EH 102 Textual Transformation (Summer 2012)
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There is an increasingly pervasive notion that other forms of media are additive to literature, that they somehow improve it. Because, you know, books are just telling stories, right? We are witnessing a profound assault on book publishing and literature, on the text itself—not from ebooks, which publishers are slowly, painfully coming around to after a long resistance, or the internet, which is after all entirely made of text—but from applications, “enhanced” books and reductive notions of literary experience. As I’ve written about before, in the context of advertising , publishers’ reactions to new technologies betray a profound lack of confidence in the text itself. We are being distracted by shiny things. Text lasts.
IMDB: http://www.imdb.com/title/tt1062205/ http://rapidshare.com/files/123098640/retold-midsummer.part1.rar http://rapidshare.com/files/123098675/retold-midsummer.part2.rar http://rapidshare.com/files/123098820/retold-midsummer.part3.rar http://rapidshare.com/files/123098761/retold-midsummer.part4.rar http://rapidshare.com/files/123108893/retold-midsummer.part5.rar http://rapidshare.com/files/123109002/retold-midsummer.part6.rar http://rapidshare.com/files/123108270/retold-midsummer.part7.rar No password <p style="text-align:right;color:#A8A8A8"></p>
Two years after finishing film studies, Carlos Atanes, great fan of Franz Kafka, directed this adaptation very freely. He made the risky decision to don't limit himself too much to the text. He took advantage from what producion achieved (as a magnificent location with a library with more than 60,000 volumes). He added some winks to other Kafka's works (and Borges', and Piranesi's...) and above all, he dressed the story with a lot of allusions and references to the author's private and familar life, especially to his father, Hermann Kafka, whom Franz always had complicated relationship. This identification between fictitious family (the Samsas) and true family (the Kafkas) also inspired a change into the time context: the story is placed at Central Europe subjugated by national socialism, grotesque regime that Franz Kafka didn't know, but it was what, some years after his death, annihilated his family.
write the 2nd (or last) line of this poem ( or get a different one ) Fuck your neo-con bullshit. or start a new poem curently there are 4 open poem s and 548 completed poems. what is this?
He thought he kept The heart of his lover on his left side. Burning and transforming
Credits: http://www.youtube.com/watch?v=_yC81QhR_xk http://www.scribemedia.org/2007/03/19/yochai-benkler/ http://www.youtube.com/watch?
Mashup, a style of music that combines samples from various songs, would appear to many to be the epitome of copyright infringement. In fact, a 2005 court case, Bridgeport v. Dimension , deemed the unauthorized use of even one second of a sample to be copyright infringement. Since mashup blends several samples over the course of any one song, it must certainly be copyright infringement. Right? Not so fast.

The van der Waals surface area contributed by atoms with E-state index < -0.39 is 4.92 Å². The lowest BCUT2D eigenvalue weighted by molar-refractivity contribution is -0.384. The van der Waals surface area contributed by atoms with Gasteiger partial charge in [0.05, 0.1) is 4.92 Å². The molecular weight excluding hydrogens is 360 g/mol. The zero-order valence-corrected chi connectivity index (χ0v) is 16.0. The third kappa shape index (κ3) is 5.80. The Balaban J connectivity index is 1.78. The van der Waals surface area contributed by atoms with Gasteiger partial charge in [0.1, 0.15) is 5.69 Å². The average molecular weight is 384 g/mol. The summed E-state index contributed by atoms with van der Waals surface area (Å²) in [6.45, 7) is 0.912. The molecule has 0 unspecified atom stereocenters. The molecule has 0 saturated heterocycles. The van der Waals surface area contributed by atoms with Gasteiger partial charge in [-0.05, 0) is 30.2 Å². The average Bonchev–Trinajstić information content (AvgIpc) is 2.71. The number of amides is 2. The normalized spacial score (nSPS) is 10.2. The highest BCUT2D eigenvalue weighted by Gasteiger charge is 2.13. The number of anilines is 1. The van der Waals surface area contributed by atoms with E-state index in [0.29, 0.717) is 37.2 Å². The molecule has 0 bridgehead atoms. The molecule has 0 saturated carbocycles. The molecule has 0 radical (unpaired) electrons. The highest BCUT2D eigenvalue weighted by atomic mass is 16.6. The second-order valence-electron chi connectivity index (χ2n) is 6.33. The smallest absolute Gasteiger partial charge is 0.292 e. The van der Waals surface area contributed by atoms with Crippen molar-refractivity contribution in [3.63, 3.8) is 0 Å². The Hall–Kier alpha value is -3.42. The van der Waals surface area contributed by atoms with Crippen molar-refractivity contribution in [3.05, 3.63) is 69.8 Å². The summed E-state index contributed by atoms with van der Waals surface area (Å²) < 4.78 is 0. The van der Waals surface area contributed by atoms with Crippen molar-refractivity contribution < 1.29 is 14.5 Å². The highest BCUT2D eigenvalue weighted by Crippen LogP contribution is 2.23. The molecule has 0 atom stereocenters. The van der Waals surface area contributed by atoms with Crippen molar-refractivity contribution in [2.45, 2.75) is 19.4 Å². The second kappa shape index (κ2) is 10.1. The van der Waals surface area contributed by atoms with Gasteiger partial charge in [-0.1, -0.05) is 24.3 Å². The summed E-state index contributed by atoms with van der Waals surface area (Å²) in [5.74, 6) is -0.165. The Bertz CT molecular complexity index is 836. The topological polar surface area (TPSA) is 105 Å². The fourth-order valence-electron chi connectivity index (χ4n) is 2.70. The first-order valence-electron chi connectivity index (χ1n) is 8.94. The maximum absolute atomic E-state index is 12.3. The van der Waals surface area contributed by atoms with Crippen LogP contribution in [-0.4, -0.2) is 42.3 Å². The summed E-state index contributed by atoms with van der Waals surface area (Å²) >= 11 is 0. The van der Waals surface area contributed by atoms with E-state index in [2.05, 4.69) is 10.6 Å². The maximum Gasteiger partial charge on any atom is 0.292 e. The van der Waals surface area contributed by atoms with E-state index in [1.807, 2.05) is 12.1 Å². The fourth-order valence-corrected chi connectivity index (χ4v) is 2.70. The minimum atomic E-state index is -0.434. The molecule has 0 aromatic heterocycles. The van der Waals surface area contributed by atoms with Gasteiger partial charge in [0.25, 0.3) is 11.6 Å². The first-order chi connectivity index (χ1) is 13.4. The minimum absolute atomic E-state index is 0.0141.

Awhile back, I started keeping a commonplace book. Commonplace book is an odd phrase, perhaps, because what you are supposed to record in such a book is, from one point of view, anything but commonplace. It's likely that, as long as people have been able to write, some have recorded memorable ideas, wise sayings, or beautiful lines of poetry—words of rare value, distinctive enough that we dare not trust them only to our memories. It was in the sixteenth century, especially in England, that the practice of such recording became widespread and recommended by the learned to all thoughtful and literate persons. This happened for two reasons.
The following is a transcript of the Hearst New Media lecture I gave last night at Columbia University, subtitled "Two Paths For The Future of Text." Thanks to everyone who came out, and to the Journalism school for the invitation. I want to start with a page out of history—the handwriting of Thomas Jefferson, taken from one of his notebooks on religion. The words on this page belongs to a long and fruitful tradition that peaked in Enlightenment-era Europe and America, particularly in England: the practice of maintaining a “commonplace” book. Scholars, amateur scientists, aspiring men of letters—just about anyone with intellectual ambition in the seventeenth and eighteenth centuries was likely to keep a commonplace book.
Steven Johnson , author of The Ghost Map , has posted the transcript of a fascinating lecture about the practice of "commonplacing" and the implications of new reading technology on sharing and remixing digital text. During the Enlightenment, scholars and thinkers usually kept a "commonplace book," or research scrapbook where they transcribed interesting passages of things they read, augmented with their own notes. You can see the obvious parallels to modern media. These commonplace books were the original blogs, tracing the development of minds like Jefferson, Milton, Bacon, and Locke.